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Holiday calendar: North Pole revealed

Thoughts are turning to Santa Claus and his North Pole operation this weekend, and this full-frontal picture from NASA's Terra satellite puts the pole front and center.

It's actually not an easy thing for satellites to get this kind of picture, even for a polar-orbiting satellite like Terra. At this scale, the scene would always be partly shrouded in night. And at this time of year, the North Pole is in full winter darkness. But on June 30, Terra captured polar imagery during a series of passes, allowing NASA experts to create a mosaic that shows the entire sweep of the Arctic in full illumination.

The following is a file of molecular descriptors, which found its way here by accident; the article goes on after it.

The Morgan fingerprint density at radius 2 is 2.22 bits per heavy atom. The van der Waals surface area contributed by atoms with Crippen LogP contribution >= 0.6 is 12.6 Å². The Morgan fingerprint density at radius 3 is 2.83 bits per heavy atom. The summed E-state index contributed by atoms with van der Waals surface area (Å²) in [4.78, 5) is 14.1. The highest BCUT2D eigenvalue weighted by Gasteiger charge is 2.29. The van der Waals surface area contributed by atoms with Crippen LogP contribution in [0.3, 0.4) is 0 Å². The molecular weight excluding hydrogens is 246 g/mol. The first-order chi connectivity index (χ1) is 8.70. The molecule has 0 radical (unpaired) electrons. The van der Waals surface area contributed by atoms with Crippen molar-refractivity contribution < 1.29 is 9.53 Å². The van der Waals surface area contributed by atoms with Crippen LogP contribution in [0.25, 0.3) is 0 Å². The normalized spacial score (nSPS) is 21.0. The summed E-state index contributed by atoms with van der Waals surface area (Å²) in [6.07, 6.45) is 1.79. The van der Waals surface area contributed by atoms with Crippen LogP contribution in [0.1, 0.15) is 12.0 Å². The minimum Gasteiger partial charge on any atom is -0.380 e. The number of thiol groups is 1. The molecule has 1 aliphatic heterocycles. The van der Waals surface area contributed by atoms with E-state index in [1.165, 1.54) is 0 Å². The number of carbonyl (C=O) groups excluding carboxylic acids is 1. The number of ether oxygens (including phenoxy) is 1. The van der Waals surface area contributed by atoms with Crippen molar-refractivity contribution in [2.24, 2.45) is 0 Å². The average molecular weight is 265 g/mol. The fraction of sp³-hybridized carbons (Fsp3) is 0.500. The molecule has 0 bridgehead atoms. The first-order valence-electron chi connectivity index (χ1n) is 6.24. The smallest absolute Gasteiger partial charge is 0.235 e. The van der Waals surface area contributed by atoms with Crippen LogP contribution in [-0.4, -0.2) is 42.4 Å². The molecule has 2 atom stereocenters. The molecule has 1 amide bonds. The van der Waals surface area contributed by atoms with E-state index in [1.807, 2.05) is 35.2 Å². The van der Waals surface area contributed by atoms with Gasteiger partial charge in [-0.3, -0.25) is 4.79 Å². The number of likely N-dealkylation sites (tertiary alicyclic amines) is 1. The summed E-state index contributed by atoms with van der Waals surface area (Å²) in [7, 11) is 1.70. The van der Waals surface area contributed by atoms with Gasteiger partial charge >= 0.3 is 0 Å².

The geographical pole is roughly in the center of this picture. Greenland and its ice shelf point down to the lower left corner, like a clock hand in the 7 o'clock position. Parts of Scandinavia, Russia, Iceland and the islands of the Canadian Arctic can be seen through the clouds. It can be difficult to distinguish between the clouds and the ice, but generally speaking, the ice is a smooth white while the clouds are more swirly. One of the clouds, no doubt, is shielding Santa's secret workshop from view.

This polar perspective serves as today's offering from the Cosmic Log Space Advent Calendar, which has been highlighting images of Earth from space all this month. We'll be finishing up this year's calendar with entries for Christmas Eve and Christmas Day. Click on the links below to catch up with the pictures you've missed:


Alan Boyle is msnbc.com's science editor. Connect with the Cosmic Log community by "liking" the log's Facebook page, following @b0yle on Twitter and adding the Cosmic Log page to your Google+ presence. You can also check out "The Case for Pluto," my book about the controversial dwarf planet and the search for new worlds.